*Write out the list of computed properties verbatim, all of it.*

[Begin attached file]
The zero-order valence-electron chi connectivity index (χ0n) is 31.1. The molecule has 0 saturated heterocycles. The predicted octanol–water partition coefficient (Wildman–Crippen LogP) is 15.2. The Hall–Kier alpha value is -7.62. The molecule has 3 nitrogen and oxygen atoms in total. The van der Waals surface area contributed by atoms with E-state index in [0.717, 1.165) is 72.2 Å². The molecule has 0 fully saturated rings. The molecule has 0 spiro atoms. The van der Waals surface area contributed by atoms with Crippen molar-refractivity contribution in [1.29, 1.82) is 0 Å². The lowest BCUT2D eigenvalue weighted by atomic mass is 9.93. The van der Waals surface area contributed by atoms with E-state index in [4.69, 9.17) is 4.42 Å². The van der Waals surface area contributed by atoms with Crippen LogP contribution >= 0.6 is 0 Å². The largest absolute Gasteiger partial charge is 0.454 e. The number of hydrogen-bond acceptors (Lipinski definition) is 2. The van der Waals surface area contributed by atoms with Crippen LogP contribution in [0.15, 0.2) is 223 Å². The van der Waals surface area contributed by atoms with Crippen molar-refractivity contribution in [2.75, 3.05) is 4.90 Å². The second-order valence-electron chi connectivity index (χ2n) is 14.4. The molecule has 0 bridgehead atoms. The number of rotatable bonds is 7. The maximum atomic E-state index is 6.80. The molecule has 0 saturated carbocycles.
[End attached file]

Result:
The zero-order valence-electron chi connectivity index (χ0n) is 31.1. The molecule has 0 saturated heterocycles. The predicted octanol–water partition coefficient (Wildman–Crippen LogP) is 15.2. The Hall–Kier alpha value is -7.62. The molecule has 3 nitrogen and oxygen atoms in total. The van der Waals surface area contributed by atoms with E-state index in [0.717, 1.165) is 72.2 Å². The molecule has 0 fully saturated rings. The molecule has 0 spiro atoms. The van der Waals surface area contributed by atoms with Crippen molar-refractivity contribution in [1.29, 1.82) is 0 Å². The lowest BCUT2D eigenvalue weighted by atomic mass is 9.93. The van der Waals surface area contributed by atoms with E-state index in [4.69, 9.17) is 4.42 Å². The van der Waals surface area contributed by atoms with Crippen LogP contribution >= 0.6 is 0 Å². The largest absolute Gasteiger partial charge is 0.454 e. The number of hydrogen-bond acceptors (Lipinski definition) is 2. The van der Waals surface area contributed by atoms with Crippen LogP contribution in [0.15, 0.2) is 223 Å². The van der Waals surface area contributed by atoms with Crippen molar-refractivity contribution in [2.75, 3.05) is 4.90 Å². The second-order valence-electron chi connectivity index (χ2n) is 14.4. The molecule has 0 bridgehead atoms. The number of rotatable bonds is 7. The maximum atomic E-state index is 6.80. The molecule has 0 saturated carbocycles.